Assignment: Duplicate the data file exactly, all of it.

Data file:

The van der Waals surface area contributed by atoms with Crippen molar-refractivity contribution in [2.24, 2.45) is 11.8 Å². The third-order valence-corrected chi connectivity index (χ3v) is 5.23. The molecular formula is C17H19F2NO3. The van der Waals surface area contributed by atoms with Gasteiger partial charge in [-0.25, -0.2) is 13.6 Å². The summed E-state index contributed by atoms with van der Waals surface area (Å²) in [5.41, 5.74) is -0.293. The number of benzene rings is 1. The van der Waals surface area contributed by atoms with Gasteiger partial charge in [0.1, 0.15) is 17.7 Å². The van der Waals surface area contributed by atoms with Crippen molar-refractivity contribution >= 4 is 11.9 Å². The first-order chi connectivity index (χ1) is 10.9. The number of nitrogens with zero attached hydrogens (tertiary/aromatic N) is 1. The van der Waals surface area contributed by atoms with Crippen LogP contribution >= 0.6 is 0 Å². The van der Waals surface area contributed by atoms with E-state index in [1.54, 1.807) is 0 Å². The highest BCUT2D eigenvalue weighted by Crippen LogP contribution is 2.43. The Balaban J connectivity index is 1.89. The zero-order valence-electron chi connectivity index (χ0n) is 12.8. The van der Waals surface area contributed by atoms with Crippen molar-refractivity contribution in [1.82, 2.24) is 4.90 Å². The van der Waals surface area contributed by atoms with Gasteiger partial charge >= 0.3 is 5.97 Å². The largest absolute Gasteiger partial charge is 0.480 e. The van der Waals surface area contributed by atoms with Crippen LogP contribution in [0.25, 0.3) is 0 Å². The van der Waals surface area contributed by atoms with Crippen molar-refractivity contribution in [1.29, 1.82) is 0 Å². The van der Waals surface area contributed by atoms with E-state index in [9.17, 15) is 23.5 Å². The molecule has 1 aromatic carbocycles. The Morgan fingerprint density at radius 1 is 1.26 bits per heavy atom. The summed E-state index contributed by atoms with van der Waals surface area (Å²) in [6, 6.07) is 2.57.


The van der Waals surface area contributed by atoms with Crippen molar-refractivity contribution in [2.24, 2.45) is 11.8 Å². The third-order valence-corrected chi connectivity index (χ3v) is 5.23. The molecular formula is C17H19F2NO3. The van der Waals surface area contributed by atoms with Gasteiger partial charge in [-0.25, -0.2) is 13.6 Å². The summed E-state index contributed by atoms with van der Waals surface area (Å²) in [5.41, 5.74) is -0.293. The number of benzene rings is 1. The van der Waals surface area contributed by atoms with Gasteiger partial charge in [0.1, 0.15) is 17.7 Å². The van der Waals surface area contributed by atoms with Crippen molar-refractivity contribution >= 4 is 11.9 Å². The first-order chi connectivity index (χ1) is 10.9. The number of nitrogens with zero attached hydrogens (tertiary/aromatic N) is 1. The van der Waals surface area contributed by atoms with Crippen LogP contribution >= 0.6 is 0 Å². The van der Waals surface area contributed by atoms with E-state index in [1.54, 1.807) is 0 Å². The highest BCUT2D eigenvalue weighted by Crippen LogP contribution is 2.43. The Balaban J connectivity index is 1.89. The zero-order valence-electron chi connectivity index (χ0n) is 12.8. The van der Waals surface area contributed by atoms with Crippen molar-refractivity contribution in [1.82, 2.24) is 4.90 Å². The van der Waals surface area contributed by atoms with Gasteiger partial charge >= 0.3 is 5.97 Å². The largest absolute Gasteiger partial charge is 0.480 e. The van der Waals surface area contributed by atoms with Crippen LogP contribution in [0.25, 0.3) is 0 Å². The van der Waals surface area contributed by atoms with Crippen molar-refractivity contribution in [1.29, 1.82) is 0 Å². The van der Waals surface area contributed by atoms with E-state index in [9.17, 15) is 23.5 Å². The molecule has 1 aromatic carbocycles. The Morgan fingerprint density at radius 1 is 1.26 bits per heavy atom. The summed E-state index contributed by atoms with van der Waals surface area (Å²) in [6, 6.07) is 2.57.